Destinations Magazine

Visiting Trinidad in the West Indies: Short Notes

By Davedtc @davedtc

trinidad-steel-panFlights to the Island arrive at POS (not the most politically correct airport code in the world) but it stands for Port of Spain. On a good day (without traffic) it takes about 30 minutes from the airport to downtown. There are a number of car rental companies at the airport (economy car pricing runs from about $40 to $60 US dollar). Car rental companies are also available in downtown Port of Spain and other towns on the island.

A few things I learned or observed from my stay on the island

- The island doesn’t see the numbers of tourists as say the other part of the country does, the neighboring island of Tobago.
- Compared to Tobago, the pace of life here is generally much quicker
- Driving is on the left hand side of the road
- Despite being an island, the influence of the ocean is not nearly as pronounced as you would find on small islands
- The island is not known for its beaches – the coastline we saw was fairly rugged and rocky
- Approximately 50% of the island’s population is of Indian heritage (India)
- Carnival and Christmas are two of the Islands largest celebrations
- Ariapita Drive in the capital of Port of Spain is the place to be on the nights – lots of restaurants and bars line parts of this street
- The steel pan is the national instrument of Trinidad and Tobago

Driving is on the left hand side of the road. There are only two major highways on the island, one north south, the other east west – and neither one covers that length of the island in that particular direction. Driving is challenging – most drivers seem to be in a hurry and the car horn is commonly used. Roads are extremely narrow and a number are not marked by a white line dividing two lanes.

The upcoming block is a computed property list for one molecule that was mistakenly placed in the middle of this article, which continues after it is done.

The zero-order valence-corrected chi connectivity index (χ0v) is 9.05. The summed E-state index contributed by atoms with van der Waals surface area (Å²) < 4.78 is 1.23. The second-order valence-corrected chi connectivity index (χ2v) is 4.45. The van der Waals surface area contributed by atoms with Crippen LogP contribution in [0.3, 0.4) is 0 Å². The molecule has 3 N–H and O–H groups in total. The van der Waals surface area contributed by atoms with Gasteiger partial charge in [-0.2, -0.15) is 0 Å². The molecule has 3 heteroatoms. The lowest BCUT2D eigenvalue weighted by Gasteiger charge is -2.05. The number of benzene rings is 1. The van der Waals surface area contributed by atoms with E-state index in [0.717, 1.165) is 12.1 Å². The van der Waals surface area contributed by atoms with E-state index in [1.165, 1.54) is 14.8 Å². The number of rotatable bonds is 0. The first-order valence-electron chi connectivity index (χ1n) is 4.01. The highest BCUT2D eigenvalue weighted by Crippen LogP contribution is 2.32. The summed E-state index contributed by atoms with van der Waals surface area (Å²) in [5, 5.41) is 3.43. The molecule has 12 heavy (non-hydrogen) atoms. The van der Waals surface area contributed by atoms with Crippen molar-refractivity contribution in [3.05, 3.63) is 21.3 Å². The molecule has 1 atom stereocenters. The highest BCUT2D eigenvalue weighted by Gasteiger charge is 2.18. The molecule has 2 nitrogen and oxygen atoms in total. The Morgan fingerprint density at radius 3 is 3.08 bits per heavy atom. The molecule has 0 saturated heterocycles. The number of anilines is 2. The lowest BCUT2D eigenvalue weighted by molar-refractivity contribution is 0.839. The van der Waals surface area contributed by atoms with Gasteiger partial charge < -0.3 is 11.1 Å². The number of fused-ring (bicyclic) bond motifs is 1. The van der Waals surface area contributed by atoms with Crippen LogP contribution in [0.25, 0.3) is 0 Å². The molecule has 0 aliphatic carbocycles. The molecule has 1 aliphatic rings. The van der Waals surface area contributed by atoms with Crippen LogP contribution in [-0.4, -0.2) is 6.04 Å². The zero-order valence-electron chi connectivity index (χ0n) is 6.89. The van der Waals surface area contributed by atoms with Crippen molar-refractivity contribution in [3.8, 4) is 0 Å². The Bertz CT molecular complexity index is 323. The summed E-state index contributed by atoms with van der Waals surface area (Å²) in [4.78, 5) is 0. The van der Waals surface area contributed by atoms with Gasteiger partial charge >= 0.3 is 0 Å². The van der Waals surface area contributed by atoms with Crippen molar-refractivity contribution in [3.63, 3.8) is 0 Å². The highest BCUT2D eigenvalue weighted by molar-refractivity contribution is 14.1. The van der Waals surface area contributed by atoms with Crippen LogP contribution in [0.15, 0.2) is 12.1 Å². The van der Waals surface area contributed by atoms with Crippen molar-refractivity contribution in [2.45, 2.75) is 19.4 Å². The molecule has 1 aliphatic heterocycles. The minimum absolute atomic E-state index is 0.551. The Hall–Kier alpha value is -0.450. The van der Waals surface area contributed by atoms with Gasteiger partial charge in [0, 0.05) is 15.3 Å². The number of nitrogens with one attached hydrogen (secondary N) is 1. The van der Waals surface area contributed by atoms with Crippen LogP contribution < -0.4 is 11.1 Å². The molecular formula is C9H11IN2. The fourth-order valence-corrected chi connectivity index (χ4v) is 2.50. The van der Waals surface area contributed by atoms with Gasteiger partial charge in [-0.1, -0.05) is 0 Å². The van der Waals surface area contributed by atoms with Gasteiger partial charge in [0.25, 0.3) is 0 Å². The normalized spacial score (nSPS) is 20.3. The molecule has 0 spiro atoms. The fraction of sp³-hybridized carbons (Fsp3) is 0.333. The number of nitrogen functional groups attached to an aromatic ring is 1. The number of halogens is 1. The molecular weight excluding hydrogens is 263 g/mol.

It is very common for drivers to decide to park in the lane of traffic. Most will not use hazard lights or turn signals, but rather will just stop in the lane of traffic. Cars then snake around them when oncoming traffic is clear in the other lane.

Many of the roads are full of potholes – some quite sizable. When you get out into the country – be alert for potholes – even around sharp bends, oncoming traffic on extremely narrow roads, parts of the roads in the hills might have fallen over the side and during rainy season possibly jungle debris covering the roads and wet conditions.

There are a number of guesthouse especially in the Capital city of Port of Spain as well as elsewhere on the island. However, they can be far and few between and some of the private ones are not signed. The only way you can find them is doing an Internet search. Trini Stay is a great resource for private guesthouses. Major name hotels also have a presence in the capital including the Hilton.

These are just a few attractions we enjoyed during our stay on the island.

Maracas Beach – this is probably the best beach on the island. It has nice sand, is good size and is surrounded by plenty of palm trees. The surf breaks just off shore. Car parks in the area charge admission – a number of “Bake & Shark” shops (street food – fried fish – with plenty of condiments to choose from) are located in the parking lots – several bathrooms and showers are also available here.

Rio Seco Waterfall – this waterfall is located in the rainforest above the small beach-side village of Salybia in the north East part of the island. Access is via a very narrow, pot holed road – often covered in jungle debris – especially during the rainy season. You park where the pavement ends – about 4km drive in (do not drive down the dirt road that leads down the hill from the end of the paved road – that will have bad consequences unless you have a 4wd vehicle).